Located in the National Park forest of the Hunter Valley, 100 km north of Sydney, these ancient Egyptian hieroglyphs have been a part of the local folk lore for years. The hieroglyphs were first discovered in the early 1900′s and contains over 250 glyphs.
You would think that the Australian government would protect this site for its historic value, but that is not the case. Because this site is NON-ABORIGINAL, the Australian government has no desire to protect this site.
Egyptologist Ray Johnson, who has translated extremely ancient texts for the Museum of Antiquities in Cairo, eventually was successful in documenting and translating the two facing walls of Egyptian characters. Which he believes is from the Third Dynasty.
Here is his translation below from the book “THE OZ – EGYPTIAN ENIGMA” – By Paul White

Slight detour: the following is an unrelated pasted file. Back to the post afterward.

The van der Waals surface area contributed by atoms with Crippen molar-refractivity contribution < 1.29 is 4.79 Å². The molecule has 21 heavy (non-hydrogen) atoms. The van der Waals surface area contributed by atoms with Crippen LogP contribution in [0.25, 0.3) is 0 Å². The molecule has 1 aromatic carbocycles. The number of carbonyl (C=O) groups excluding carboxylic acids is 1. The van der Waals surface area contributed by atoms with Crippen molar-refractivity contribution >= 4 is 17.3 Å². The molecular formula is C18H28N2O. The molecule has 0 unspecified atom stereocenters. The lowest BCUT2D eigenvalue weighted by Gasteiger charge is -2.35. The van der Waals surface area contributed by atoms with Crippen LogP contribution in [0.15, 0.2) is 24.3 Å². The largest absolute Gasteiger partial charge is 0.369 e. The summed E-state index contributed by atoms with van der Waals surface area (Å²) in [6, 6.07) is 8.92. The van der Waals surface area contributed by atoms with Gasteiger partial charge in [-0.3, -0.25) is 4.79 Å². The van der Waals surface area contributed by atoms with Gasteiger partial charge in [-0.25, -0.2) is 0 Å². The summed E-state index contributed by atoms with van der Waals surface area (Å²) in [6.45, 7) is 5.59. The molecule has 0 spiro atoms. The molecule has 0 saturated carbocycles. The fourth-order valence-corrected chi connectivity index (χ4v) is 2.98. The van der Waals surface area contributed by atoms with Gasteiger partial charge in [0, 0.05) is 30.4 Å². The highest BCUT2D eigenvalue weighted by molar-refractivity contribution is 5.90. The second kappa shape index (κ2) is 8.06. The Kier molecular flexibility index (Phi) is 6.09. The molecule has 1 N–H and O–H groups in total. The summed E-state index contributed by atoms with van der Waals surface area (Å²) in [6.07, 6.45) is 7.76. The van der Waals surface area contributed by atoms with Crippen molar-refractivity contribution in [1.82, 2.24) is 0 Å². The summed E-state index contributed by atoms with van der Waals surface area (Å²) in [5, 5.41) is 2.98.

The rock walls chronicle a tragic saga of ancient explorers shipwrecked in a strange and hostile land, and the untimely death of their royal leader, “Lord Djes-eb”. A group of three cartouches (framed clusters of glyphs) record the name of “RA-JEDEF” as reigning King of the Upper and Lower Nile, and son of “KHUFU” who, in turn, is son of the King “SNEFERU”.This dates the expedition just after the reign of King Khufu (known in the Greek as “Cheops” reputed builder of the Great Pyramid) somewhere between 1779 and 2748 BC. Lord Djes-eb may have actually been one of the sons of the Pharaoh Ra Djedef, who reigned after Khufu.The hieroglyphic text was apparently written under the instruction of a ship’s captain or similar, with the corner glyph on the wall displaying the title of a high official or chief priest. The scribe is “speaking for his Highness, the Prince, from this wretched place where we were carried by ship.” The expedition’s leader, as mentioned before is described in the inscriptions as the King’s son, “Lord Djes-eb”, who came to grief a long way from home. The hieroglyphics sketch his journey and his tragic demise:”For two seasons he made his way westward, weary, but strong to the end. Always praying, joyful, and smiting insects. He, the servant of God, said God brought the insects…Have gone around hills and deserts, in wind and rain, with no lakes at hand… He was killed while carrying the Golden Falcon Standard up front in a foreign land, crossing mountains, desert and water along the way. “…….”He, who died before, is here laid to rest. May he have life everlasting. He is never again to stand beside the waters of the Sacred Mer.”…MER meaning “love”. There was a moat around the pyramid called the “waters of Mer” .The second facing wall, which was much more seriously eroded, details the tragedy further. This wall begins with the badly eroded glyph of a snake (Heft), with a glyph of jaws (to bite) and the symbol for “twice”……”The snake bit twice. Those followers of the diving Lord “KHUFU”, mighty one of Lower Egypt, Lord of the Two Adzes, not all shall return. We must go forward and not look back. All the creek and river beds are dry. Our boat is damaged and tied up with rope. Death was caused by snake. We gave egg-yolk from the medicine-chest and prayed to AMEN, the Hidden One, for he was struck twice.” Burial rituals, prayers and preparations are described… “We walled in the side entrance to the chamber with stones from all around. We aligned the chamber with the Western Heavens.” ….The three doors of eternity were connected to the rear end of the royal tomb and sealed in. We placed beside it a vessel, the holy offering, should he awaken from the tomb. Separated from home is the Royal body and all others. “…. The extraordinary 5,000 year-old story of the death and burial of “Lord Djes-eb” one of the sons of the Pharaoh Ra Djedef.
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